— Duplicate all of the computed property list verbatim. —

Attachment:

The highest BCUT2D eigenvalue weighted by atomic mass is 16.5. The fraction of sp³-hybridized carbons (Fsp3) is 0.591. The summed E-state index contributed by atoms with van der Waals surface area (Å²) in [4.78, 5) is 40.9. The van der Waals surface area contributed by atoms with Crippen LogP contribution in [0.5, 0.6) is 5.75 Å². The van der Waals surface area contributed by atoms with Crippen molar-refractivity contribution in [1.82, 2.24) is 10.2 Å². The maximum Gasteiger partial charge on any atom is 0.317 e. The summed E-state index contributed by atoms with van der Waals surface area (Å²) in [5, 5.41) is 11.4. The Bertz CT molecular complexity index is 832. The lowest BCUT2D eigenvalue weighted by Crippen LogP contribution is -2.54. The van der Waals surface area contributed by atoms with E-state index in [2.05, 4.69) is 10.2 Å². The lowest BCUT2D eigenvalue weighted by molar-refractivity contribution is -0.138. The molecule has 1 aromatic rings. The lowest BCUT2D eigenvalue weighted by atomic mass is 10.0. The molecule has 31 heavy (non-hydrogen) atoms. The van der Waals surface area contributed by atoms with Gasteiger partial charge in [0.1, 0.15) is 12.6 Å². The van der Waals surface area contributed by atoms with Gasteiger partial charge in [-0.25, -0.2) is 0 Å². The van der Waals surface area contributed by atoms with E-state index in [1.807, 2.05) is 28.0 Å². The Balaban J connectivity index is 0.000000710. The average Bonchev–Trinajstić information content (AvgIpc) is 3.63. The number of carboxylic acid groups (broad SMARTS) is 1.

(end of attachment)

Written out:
The highest BCUT2D eigenvalue weighted by atomic mass is 16.5. The fraction of sp³-hybridized carbons (Fsp3) is 0.591. The summed E-state index contributed by atoms with van der Waals surface area (Å²) in [4.78, 5) is 40.9. The van der Waals surface area contributed by atoms with Crippen LogP contribution in [0.5, 0.6) is 5.75 Å². The van der Waals surface area contributed by atoms with Crippen molar-refractivity contribution in [1.82, 2.24) is 10.2 Å². The maximum Gasteiger partial charge on any atom is 0.317 e. The summed E-state index contributed by atoms with van der Waals surface area (Å²) in [5, 5.41) is 11.4. The Bertz CT molecular complexity index is 832. The lowest BCUT2D eigenvalue weighted by Crippen LogP contribution is -2.54. The van der Waals surface area contributed by atoms with E-state index in [2.05, 4.69) is 10.2 Å². The lowest BCUT2D eigenvalue weighted by molar-refractivity contribution is -0.138. The molecule has 1 aromatic rings. The lowest BCUT2D eigenvalue weighted by atomic mass is 10.0. The molecule has 31 heavy (non-hydrogen) atoms. The van der Waals surface area contributed by atoms with Gasteiger partial charge in [0.1, 0.15) is 12.6 Å². The van der Waals surface area contributed by atoms with Gasteiger partial charge in [-0.25, -0.2) is 0 Å². The van der Waals surface area contributed by atoms with E-state index in [1.807, 2.05) is 28.0 Å². The Balaban J connectivity index is 0.000000710. The average Bonchev–Trinajstić information content (AvgIpc) is 3.63. The number of carboxylic acid groups (broad SMARTS) is 1.